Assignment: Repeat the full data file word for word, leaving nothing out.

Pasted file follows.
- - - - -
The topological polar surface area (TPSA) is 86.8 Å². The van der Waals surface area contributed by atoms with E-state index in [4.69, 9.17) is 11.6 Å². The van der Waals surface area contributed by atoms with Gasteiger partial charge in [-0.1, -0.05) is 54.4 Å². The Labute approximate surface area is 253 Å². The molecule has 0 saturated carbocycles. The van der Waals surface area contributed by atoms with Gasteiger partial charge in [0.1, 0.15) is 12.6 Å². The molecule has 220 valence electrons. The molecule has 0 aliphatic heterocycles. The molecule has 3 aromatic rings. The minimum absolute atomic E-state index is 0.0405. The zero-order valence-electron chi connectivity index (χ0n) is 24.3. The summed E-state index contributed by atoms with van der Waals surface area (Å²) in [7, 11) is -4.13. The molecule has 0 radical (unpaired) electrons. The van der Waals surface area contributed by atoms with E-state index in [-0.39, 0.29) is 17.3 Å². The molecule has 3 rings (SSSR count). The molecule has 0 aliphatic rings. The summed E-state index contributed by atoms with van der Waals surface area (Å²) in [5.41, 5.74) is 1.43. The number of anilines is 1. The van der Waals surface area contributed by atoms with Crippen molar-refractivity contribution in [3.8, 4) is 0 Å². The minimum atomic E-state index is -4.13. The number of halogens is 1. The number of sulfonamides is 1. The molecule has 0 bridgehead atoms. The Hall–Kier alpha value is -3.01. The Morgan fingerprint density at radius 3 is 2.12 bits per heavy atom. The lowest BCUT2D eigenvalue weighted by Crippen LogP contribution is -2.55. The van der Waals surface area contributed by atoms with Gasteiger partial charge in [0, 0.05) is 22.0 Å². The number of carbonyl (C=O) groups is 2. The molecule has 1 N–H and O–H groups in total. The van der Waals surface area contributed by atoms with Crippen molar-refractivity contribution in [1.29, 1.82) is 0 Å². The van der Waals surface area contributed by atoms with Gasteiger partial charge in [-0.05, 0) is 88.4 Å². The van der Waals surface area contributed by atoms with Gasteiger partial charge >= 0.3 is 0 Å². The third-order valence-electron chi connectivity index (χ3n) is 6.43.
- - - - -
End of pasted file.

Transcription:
The topological polar surface area (TPSA) is 86.8 Å². The van der Waals surface area contributed by atoms with E-state index in [4.69, 9.17) is 11.6 Å². The van der Waals surface area contributed by atoms with Gasteiger partial charge in [-0.1, -0.05) is 54.4 Å². The Labute approximate surface area is 253 Å². The molecule has 0 saturated carbocycles. The van der Waals surface area contributed by atoms with Gasteiger partial charge in [0.1, 0.15) is 12.6 Å². The molecule has 220 valence electrons. The molecule has 0 aliphatic heterocycles. The molecule has 3 aromatic rings. The minimum absolute atomic E-state index is 0.0405. The zero-order valence-electron chi connectivity index (χ0n) is 24.3. The summed E-state index contributed by atoms with van der Waals surface area (Å²) in [7, 11) is -4.13. The molecule has 0 radical (unpaired) electrons. The van der Waals surface area contributed by atoms with E-state index in [-0.39, 0.29) is 17.3 Å². The molecule has 3 rings (SSSR count). The molecule has 0 aliphatic rings. The summed E-state index contributed by atoms with van der Waals surface area (Å²) in [5.41, 5.74) is 1.43. The number of anilines is 1. The van der Waals surface area contributed by atoms with Crippen molar-refractivity contribution in [3.8, 4) is 0 Å². The minimum atomic E-state index is -4.13. The number of halogens is 1. The number of sulfonamides is 1. The molecule has 0 bridgehead atoms. The Hall–Kier alpha value is -3.01. The Morgan fingerprint density at radius 3 is 2.12 bits per heavy atom. The lowest BCUT2D eigenvalue weighted by Crippen LogP contribution is -2.55. The van der Waals surface area contributed by atoms with Gasteiger partial charge in [0, 0.05) is 22.0 Å². The number of carbonyl (C=O) groups is 2. The molecule has 1 N–H and O–H groups in total. The van der Waals surface area contributed by atoms with Crippen molar-refractivity contribution in [1.29, 1.82) is 0 Å². The van der Waals surface area contributed by atoms with Gasteiger partial charge in [-0.05, 0) is 88.4 Å². The van der Waals surface area contributed by atoms with Gasteiger partial charge >= 0.3 is 0 Å². The third-order valence-electron chi connectivity index (χ3n) is 6.43.